Let's start with free outs, which come in two forms, strikeouts and pop-ups. Compared to the average strikeout rate, FB pitcher are about 1% higher and GB pitchers a similar amount under. On the extreme ends, it's end more the case, overall it's a solid linear relationship. But popups are lopsided. FB pitchers have significantly higher rates of popups on balls in air (IFFB%), coupled with more balls in the air means a lot more popups: over 5% of all batters for FB pitchers compared to 2% for GB pitchers. That's what drives most of the BABIP difference. Adding popups and strikeouts together, FB pitchers get free outs 23% of the time, versus about 18% for GB pitchers. That's a huge difference.

The flip side, unsurprisingly, is significantly more home runs. 3.1% compared to 2.2% might not sound that bad, but its 40% more. Because FB pitchers allow fewer fly balls to leave the yard and have fewer balls put in play overall, it's not as bad as the raw difference in fly balls (70% more) .In turn of expected runs, the difference in home runs almost perfectly offsets the difference in free outs.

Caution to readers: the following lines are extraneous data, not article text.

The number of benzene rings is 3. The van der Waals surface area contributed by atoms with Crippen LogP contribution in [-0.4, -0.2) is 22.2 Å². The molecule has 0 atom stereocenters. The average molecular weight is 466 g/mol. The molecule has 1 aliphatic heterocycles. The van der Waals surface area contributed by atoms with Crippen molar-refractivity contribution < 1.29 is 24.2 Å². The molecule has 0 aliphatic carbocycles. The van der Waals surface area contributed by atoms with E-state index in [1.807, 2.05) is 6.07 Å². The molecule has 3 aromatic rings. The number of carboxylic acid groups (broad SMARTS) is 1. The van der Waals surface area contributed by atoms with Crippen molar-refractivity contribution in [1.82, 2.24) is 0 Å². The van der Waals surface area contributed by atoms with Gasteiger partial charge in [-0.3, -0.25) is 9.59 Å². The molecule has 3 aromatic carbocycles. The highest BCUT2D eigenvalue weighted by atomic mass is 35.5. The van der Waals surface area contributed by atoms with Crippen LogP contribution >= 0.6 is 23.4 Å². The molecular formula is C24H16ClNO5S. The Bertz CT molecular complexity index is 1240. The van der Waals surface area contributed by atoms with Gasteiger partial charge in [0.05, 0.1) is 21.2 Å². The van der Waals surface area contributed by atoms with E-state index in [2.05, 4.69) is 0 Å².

Interestingly, walks are basically a push. I was surprised that GB pitchers are actually slightly better, with hit by pitches narrowing it further. Line drives rates are basically the same too. So we're left with ground balls and non-HR, non-popup fly balls. And that's advantage ground ball pitchers. Ground balls actually have more damage (30 wRC+) than non-HR, non-popup fly balls (approx. 0 wRC+), but the 15% higher GB rate for GB pitchers overwhelms the 9% higher rate for FB pitchers of those fly balls. That drives a small gap of about 1-3% in favour of ground balls. But that's certain smaller than I thought to be the case, and what I imagine is conventional thought to be.

So, in summary, a ground ball profile has a little more value than a fly ball profile. But it's not a huge difference as fly ball pitchers mostly offset a disadvantage in home runs with several smaller advantages. All in all, there should be a mild preference for GB pitchers, but it makes sense for the Jays to acquire fly ball pitchers like Estrada when they're available cheaply and at a discount to fair value. You just have to learn to live with a few more bombs.